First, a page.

Only two months after a declaration of war, many people in Gratiot County in June 1917 had to be quickly reminded why they were involved in what was called “The Great War.” Local newspapers, like the Gratiot County Herald, reminded readers that “Every day reports come to us that even here in Gratiot county some intelligent people are inclined to poo poo the idea of any danger to America and ask ‘What are we in this for anyway?’” The answer? America (and Gratiot County) was in it to protect itself. Submarine warfare threatened America’s new allies and Germany was out to do one thing – to rule the world. If America did not win the war then everything the ancestors of Gratiot County residents did in 1776 and 1861 was in vain. All Americans were in this fight, they should get to it, get it over with and rid the world of Kaiserdom. Such was some of the news in Gratiot County in early June 1917.
To further realize the urgency of this new war, reports came in from some of the earliest Gratiot County soldiers who witnessed the conflict. Arnold Robinson from Alma communicated that he had been aboard the S.S. Rochambeau and was headed for France when it was hit by a torpedo from an U-boat. The ship was hit in the propellers near the French coast, but it limped into port with 500 men on board. A St. Louis boy, S.D. Briggs, witnessed a battle between a merchant ship and a German sub just as the ship returned to the United States. This time the merchant ship actually hit the U-boat with two torpedoes, disabled and captured it. In reality, this new American involvement with the war at sea was just beginning.
The biggest news in June concerned the newly announced draft. Prior to this, volunteers from across the country – and Michigan – had rushed to get involved in the war. To this point Michigan easily met its volunteer quota of 5, 620 men and even exceeded it. However, the new task was to build a bigger armed forces and President Wilson instituted the first draft since the Civil War.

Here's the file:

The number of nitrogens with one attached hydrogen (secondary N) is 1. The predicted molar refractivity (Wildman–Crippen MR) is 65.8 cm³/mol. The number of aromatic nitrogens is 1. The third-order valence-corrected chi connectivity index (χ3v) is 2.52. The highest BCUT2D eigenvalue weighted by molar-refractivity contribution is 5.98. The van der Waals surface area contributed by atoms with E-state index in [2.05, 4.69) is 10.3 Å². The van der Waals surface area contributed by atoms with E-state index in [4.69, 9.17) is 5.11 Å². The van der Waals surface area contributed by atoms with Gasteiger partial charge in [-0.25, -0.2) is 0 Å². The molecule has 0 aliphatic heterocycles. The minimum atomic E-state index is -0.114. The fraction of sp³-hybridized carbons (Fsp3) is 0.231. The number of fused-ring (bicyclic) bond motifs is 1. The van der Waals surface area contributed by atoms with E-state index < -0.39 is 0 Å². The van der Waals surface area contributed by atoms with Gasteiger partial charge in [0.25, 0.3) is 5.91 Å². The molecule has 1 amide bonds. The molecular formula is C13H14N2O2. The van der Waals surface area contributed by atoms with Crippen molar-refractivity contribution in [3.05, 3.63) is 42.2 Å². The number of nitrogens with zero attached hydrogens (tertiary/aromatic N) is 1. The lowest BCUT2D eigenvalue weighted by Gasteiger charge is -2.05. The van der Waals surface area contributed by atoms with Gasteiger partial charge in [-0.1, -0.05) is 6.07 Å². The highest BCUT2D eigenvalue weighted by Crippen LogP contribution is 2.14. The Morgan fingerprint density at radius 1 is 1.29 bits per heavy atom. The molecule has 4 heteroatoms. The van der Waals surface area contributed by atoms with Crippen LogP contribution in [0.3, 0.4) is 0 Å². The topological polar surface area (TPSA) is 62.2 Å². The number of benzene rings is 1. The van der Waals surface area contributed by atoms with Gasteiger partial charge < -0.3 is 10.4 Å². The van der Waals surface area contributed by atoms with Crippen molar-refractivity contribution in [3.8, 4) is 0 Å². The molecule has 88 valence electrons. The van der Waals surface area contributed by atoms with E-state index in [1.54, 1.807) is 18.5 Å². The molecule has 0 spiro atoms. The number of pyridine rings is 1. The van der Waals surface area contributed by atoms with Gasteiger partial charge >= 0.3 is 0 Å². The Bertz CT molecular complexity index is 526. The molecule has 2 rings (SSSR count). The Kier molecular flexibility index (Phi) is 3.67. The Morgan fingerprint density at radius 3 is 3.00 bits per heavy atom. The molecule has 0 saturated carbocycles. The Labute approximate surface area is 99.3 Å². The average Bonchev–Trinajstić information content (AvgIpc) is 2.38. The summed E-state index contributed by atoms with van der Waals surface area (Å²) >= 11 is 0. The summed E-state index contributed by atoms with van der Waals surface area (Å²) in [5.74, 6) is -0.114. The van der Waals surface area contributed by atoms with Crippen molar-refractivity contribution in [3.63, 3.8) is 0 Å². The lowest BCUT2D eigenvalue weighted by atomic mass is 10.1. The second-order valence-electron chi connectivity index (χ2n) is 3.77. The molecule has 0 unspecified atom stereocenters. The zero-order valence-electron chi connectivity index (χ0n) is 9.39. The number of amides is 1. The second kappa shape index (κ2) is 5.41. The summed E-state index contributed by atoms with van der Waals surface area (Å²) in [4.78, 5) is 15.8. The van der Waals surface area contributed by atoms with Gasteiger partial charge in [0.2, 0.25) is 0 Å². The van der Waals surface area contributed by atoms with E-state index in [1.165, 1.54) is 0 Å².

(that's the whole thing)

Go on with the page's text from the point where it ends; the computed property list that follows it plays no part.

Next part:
On June 5, 1917, all men between the ages of 21 and 30 had to register for the draft. Each had to appear at a designated place in their township to fill out an instruction card that had over ten questions on it. Usually these men appeared at a local township or village hall. In Ashley, they appeared at the I.O.O. F. Hall. In Alma, for part of the city men appeared at the Arcada Hotel. In St. Louis, it was the city court room above the Commerical Bank. Registrations across the county were peaceful. While Alma led the way with 673 men, men in places like Fulton (144), Newark Township (144), North Star (108) and Ashley (80) complied with the draft registration process.
Especially remarkable to one local newspaper was the observation of what was going on in Elba Township. Here, where one third to one half of all registrants were either foreign born or who were children of foreign born parents, descendants of Austrians, Hungarians and Bohemians were all enthusiastic about their desire to serve the country and their county. There seemed to be little question at this point about young Gratiot County men going off to war to fight countries that their families came from.